ORTHOSTATIC hypotension may be primary or secondary. The clinical syndrome of primary idiopathic orthostatic hypotension is characterized by inability to sustain standing blood pressure without the development of pallor or of tachycardia.1 Other findings include anhidrosis, impotence, urinary urgency or retention, alternating constipation and diarrhea, and a variety of disturbances directly pointing to disease of the central nervous system.2 Evidences of central nervous system disease include dysarthric or monotonous speech, diplopia, pupillary irregularities, vertigo, rigidity, tremor, cerebellar ataxia, and incontinence.2
Orthostatic hypotension, as a secondary phenomenon, occurs in a wide variety of disease states and after bed rest. Interest in orthostatic hypotension has been stimulated by its development after space flights.3 Sustained orthostatic hypotension has been described in neuropathies (diabetic,4 porphyric,5 nutritional), in myasthenia gravis,6 in paraplegia of varied causes, in Wernicke's encephalopathy,7,8 in combined systems disease,9 in tumors of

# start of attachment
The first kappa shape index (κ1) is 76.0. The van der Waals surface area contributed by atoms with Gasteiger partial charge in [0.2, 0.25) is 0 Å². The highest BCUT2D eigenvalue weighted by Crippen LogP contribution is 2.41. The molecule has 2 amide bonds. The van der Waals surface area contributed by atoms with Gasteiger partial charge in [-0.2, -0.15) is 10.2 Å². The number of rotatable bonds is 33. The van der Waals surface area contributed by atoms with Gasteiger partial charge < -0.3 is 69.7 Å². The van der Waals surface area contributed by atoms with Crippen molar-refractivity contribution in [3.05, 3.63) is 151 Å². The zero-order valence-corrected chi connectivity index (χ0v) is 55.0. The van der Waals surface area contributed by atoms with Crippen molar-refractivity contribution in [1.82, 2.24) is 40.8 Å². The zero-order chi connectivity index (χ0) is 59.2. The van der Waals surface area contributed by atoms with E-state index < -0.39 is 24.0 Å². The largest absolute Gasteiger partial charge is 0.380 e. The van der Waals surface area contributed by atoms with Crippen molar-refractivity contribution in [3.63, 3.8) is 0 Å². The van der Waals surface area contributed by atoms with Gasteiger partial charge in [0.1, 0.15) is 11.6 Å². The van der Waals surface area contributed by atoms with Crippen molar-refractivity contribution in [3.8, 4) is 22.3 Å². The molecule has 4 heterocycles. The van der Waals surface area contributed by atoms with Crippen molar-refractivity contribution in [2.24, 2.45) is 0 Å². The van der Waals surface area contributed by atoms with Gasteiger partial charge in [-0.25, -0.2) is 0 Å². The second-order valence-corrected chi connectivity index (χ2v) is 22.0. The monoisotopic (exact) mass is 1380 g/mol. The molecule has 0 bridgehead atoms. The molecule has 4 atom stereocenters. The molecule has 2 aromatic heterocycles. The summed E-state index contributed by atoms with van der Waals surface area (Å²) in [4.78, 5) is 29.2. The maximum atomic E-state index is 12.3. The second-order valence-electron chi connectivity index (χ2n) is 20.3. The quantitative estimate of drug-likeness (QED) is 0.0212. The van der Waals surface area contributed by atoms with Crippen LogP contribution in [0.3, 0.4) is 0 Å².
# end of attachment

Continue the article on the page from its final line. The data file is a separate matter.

Martin JB, Travis RH, van den Noort S. Centrally Mediated Orthostatic Hypotension: Report of Cases. Arch Neurol. 1968;19(2):163–173. doi:10.1001/archneur.1968.00480020049005
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